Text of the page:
Before I discuss some unique features of py3ksupport, I want to point out that right now that 56 - 60% of the top 50 projects based on downloads of their latest PyPI release support Python 3. The reason for the range is that some projects had in-development support last time I looked and since that can change underneath me I wanted to cover the possibility the data was stale. But the key point is that 8 of the top 10 projects support Python 3 and one of them has support under development along with over half of the top 50 projects.
So I'm sure the site explains itself (and the FAQ fills in gaps), but I figured I should explain some of the more unique features of the site. One is the metadata rating given to each project. Basically I wanted to shame project owners into updating their project metadata. LOTS of projects don't bother to specify the Python support metadata for their projects which makes my life difficult and is unfortunate for users. For instance, of projects bothered to specify the exact versions of Python they support then users could easily tell from the Cheeseshop (nee PyPI) whether they could use the project based on what version of Python they are tied to. I might have to do some public shaming at PyCon if the situation doesn't improve. =)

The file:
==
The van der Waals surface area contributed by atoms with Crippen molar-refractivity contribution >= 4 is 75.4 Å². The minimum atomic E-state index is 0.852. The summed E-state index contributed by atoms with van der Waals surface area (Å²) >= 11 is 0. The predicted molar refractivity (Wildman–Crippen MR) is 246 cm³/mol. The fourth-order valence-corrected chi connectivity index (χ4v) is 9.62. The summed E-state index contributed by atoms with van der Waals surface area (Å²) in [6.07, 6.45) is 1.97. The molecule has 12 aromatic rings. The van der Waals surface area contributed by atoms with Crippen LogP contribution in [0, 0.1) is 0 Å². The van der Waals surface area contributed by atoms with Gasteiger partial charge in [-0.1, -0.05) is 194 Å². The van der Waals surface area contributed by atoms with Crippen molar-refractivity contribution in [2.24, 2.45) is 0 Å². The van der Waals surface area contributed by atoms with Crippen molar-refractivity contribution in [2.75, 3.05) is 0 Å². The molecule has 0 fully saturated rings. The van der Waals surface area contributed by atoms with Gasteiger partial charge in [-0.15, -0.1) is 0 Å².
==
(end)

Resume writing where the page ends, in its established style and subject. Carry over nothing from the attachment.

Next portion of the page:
The other key point is that I personally keep the front page up to date. If a new project shows up on the front page that does not have the proper metadata specified then I personally search online to find out the status of the Python 3 support. Since I get emailed each day when this happens the situation tends to get fixed that day and will be noticed within an hour of me fixing it (the length of time I have things cached).
I'm hoping to eventually move to measuring an project's popularity based on the download rate for the lifetime of the application (instead of just the latest release) to give a more accurate reflection of how popular a project is.